Goutweed is a very aggressive plant that often dominates the herbaceous layer of forests, to the likely detriment of the native plants. Effects on wildlife have to be further studied. Deer tend to avoid these while grazing in forests, and prefer native species, giving them a competitive edge. These plants can reproduce relatively quick through vegetative means, and form dense stands, crowding out native species, ultimately reducing biodiversity of an area.
Aedgopodium podagraria is native to Europe and northern Asia. It was initially introduced to the United States as an ornamental. It was widely planted in gardens and has been seen as a frequent garden escapee.
Goutweed is a rhizomatous herbaceous perennial in the carrot family, that spreads mainly by vegetative meanss. Leaves that arise from the rhizomes are about one foot tall and tend to greatly out-number the fertile,flower-bearing stems. The leaves are long-petioled and divided into leaflets arranged into groups of three. The leaflets are toothed or irregularly lobed, green or variegated green and white. Fertile stems grow from 2 to 3 feet tall and bear umbels of small, white, five-petaled flowers in mid-summer. The brown seeds are small and elongate, and ripen in late summer.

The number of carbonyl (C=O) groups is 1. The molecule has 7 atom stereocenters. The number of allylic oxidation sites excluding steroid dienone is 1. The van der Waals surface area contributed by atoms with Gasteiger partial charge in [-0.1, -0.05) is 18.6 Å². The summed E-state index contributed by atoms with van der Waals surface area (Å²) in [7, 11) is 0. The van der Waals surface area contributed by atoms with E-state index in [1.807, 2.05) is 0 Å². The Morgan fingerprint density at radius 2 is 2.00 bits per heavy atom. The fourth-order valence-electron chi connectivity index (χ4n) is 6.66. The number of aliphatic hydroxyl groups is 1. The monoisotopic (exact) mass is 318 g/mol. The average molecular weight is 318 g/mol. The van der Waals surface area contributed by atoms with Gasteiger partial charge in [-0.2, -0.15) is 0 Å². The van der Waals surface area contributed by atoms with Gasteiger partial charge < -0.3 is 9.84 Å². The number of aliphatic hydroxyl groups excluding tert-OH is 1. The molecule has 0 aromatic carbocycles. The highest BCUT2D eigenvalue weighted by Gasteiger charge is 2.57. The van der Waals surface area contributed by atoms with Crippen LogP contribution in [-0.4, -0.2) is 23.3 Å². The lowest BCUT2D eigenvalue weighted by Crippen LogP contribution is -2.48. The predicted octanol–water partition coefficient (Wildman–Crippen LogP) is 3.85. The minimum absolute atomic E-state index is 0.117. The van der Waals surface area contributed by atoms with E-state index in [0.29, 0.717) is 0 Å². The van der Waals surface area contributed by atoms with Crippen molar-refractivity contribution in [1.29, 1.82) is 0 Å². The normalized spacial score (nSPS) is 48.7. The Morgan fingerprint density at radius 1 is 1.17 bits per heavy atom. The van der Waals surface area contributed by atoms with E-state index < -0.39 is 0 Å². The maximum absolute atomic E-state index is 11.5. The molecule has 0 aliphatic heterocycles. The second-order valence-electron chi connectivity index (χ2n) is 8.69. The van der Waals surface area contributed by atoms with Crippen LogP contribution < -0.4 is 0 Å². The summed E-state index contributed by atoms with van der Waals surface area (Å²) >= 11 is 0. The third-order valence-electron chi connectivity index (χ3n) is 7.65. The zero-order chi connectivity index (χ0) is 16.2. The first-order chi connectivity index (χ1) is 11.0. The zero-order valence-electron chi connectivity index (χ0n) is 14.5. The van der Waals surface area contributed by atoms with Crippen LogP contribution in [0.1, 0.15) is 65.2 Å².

Goutweed grows well in partial sun to full shade, and has a preference for well-drained, evenly moist soils. It can tolerate poor soils and can withstand a wide range of soilpH values. Most types of eastern deciduous forests are vulnerable to goutweed invasion. Infestations can typically be traced to abandoned or ill-kept gardens.